Spinal Cord Injuries

Spinal cord injuries can be sudden, unexpected and can impact a person’s life significantly. Statistics show that one person per day has a spinal cord injury, most of them being traumatic (transport related) and a 1/3 occur due to falls. Males account for 80% of all spinal cord injuries and a higher prevalence is seen between the ages 15-24 years old. The spine is made up of multiple segments cervical, thoracic, lumbar and sacral. Spinal cord injuries can occur at any level of the spine and the complications that occur due to injuries are quite complex.

Spinal cord injuries can be classified as complete or incomplete, meaning there can be partial preservation of sensory and or motor function below the neurological level affected or there can be a complete absence of sensory and motor function. Impairments due to spinal cord injuries are very broad depending on the site and level of injury (lesion) within the spine. For example, a complete injury (lesion) at the first lumbar vertebrae can result in paraplegia which results in complete loss of leg function, meaning that this client could experience loss of bladder and bowel control, sexual dysfunction and likely to be wheel-chair bound but still have upper body sensation and movement.

When assessing patients with spinal cord injuries we look into Dermatones and Myotomes using the ASIA scale which helps to determine the extent of the spinal cord injury using grading from A-E. Dermatomes are areas of skin that is supplied by a single spinal sensory nerve root, each of these nerves send sensation and pain from a particular area of skin straight to the brain.  Myotomes relate to groups of muscles that a single spinal nerve innervates, which tells us what muscles and movements are impaired.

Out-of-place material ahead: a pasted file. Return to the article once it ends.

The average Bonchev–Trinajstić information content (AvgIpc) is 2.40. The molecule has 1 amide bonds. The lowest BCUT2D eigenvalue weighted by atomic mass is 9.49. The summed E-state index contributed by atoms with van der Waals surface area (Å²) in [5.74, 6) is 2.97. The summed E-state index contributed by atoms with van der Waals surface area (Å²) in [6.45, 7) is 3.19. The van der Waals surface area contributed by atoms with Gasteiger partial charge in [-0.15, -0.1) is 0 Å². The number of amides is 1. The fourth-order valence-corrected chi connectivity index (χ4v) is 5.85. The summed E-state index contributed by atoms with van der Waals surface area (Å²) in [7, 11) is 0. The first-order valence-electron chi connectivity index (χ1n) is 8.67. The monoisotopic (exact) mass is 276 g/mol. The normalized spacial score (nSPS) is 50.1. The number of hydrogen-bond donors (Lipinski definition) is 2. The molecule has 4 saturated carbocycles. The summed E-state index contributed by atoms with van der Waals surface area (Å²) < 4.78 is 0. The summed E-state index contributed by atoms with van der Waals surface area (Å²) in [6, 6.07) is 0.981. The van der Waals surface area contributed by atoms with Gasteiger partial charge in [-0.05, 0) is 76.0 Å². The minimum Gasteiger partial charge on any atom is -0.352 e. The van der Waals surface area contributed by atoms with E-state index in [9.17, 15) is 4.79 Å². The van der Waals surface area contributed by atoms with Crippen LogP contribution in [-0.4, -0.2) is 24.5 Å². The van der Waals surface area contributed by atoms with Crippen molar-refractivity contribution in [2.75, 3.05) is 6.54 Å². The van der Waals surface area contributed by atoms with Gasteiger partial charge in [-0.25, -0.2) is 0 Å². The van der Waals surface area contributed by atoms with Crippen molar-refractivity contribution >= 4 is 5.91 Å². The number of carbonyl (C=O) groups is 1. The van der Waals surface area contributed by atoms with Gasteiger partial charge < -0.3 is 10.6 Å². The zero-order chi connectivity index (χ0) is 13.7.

Exercise Physiologists can complete these assessments and design our exercise programmes specifically tailored to help patients improve quality of life, independence and mental health based on their client’s individual goals of rehabilitation and their impairments.


Dominique Mitchell

(B.Sc. Exercise, Sports, & Rehab Science; Grad Dip. Exercise Rehabilitation)


Australian Institute of Health and Welfare. Spinal cord injury, Australia 2014-15 [internet]. 2018; AIHW cat. No. INJCAT 193. Available from: https://www.aihw.gov.au/reports/injury/spinal-cord-injury-australia-2014-15/contents/summary

Kirshblum, S., Burns, S., Biering-Sorensen, F., Donovan, W., Graves, D., & Jha, A. et al. (2011). International standards for neurological classification of spinal cord injury (Revised 2011). The Journal Of Spinal Cord Medicine, 34(6), 535-546. doi: 10.1179/204577211×13207446293695

Winter, B., & Pattani, H. (2011). Spinal cord injury. Anaesthesia & Intensive Care Medicine, 12(9), 403-405. doi: 10.1016/j.mpaic.2011.06.008